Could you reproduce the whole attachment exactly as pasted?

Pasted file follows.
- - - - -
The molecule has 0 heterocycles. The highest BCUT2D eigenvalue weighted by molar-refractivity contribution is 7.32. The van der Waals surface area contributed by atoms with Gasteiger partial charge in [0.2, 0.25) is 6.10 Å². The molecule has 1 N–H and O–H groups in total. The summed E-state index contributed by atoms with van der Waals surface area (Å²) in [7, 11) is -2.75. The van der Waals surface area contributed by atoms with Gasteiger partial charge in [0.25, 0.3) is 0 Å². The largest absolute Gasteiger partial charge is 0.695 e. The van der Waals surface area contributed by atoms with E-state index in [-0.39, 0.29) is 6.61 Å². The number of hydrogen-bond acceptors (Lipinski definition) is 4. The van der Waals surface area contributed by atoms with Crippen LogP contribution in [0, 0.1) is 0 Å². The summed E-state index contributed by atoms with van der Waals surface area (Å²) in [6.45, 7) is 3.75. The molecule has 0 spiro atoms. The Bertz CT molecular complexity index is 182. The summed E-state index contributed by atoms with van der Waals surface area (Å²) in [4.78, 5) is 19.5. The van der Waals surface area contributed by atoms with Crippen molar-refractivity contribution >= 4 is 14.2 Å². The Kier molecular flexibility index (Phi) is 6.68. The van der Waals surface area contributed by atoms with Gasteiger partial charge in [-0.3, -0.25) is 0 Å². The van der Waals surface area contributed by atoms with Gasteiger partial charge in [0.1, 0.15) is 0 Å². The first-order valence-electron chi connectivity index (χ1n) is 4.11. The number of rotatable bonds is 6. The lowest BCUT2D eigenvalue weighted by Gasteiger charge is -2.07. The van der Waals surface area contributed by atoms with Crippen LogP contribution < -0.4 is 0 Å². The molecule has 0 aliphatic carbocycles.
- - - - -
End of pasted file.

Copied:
The molecule has 0 heterocycles. The highest BCUT2D eigenvalue weighted by molar-refractivity contribution is 7.32. The van der Waals surface area contributed by atoms with Gasteiger partial charge in [0.2, 0.25) is 6.10 Å². The molecule has 1 N–H and O–H groups in total. The summed E-state index contributed by atoms with van der Waals surface area (Å²) in [7, 11) is -2.75. The van der Waals surface area contributed by atoms with Gasteiger partial charge in [0.25, 0.3) is 0 Å². The largest absolute Gasteiger partial charge is 0.695 e. The van der Waals surface area contributed by atoms with E-state index in [-0.39, 0.29) is 6.61 Å². The number of hydrogen-bond acceptors (Lipinski definition) is 4. The van der Waals surface area contributed by atoms with Crippen LogP contribution in [0, 0.1) is 0 Å². The summed E-state index contributed by atoms with van der Waals surface area (Å²) in [6.45, 7) is 3.75. The molecule has 0 spiro atoms. The Bertz CT molecular complexity index is 182. The summed E-state index contributed by atoms with van der Waals surface area (Å²) in [4.78, 5) is 19.5. The van der Waals surface area contributed by atoms with Crippen molar-refractivity contribution >= 4 is 14.2 Å². The Kier molecular flexibility index (Phi) is 6.68. The van der Waals surface area contributed by atoms with Gasteiger partial charge in [-0.3, -0.25) is 0 Å². The van der Waals surface area contributed by atoms with Gasteiger partial charge in [0.1, 0.15) is 0 Å². The first-order valence-electron chi connectivity index (χ1n) is 4.11. The number of rotatable bonds is 6. The lowest BCUT2D eigenvalue weighted by Gasteiger charge is -2.07. The van der Waals surface area contributed by atoms with Crippen LogP contribution < -0.4 is 0 Å². The molecule has 0 aliphatic carbocycles.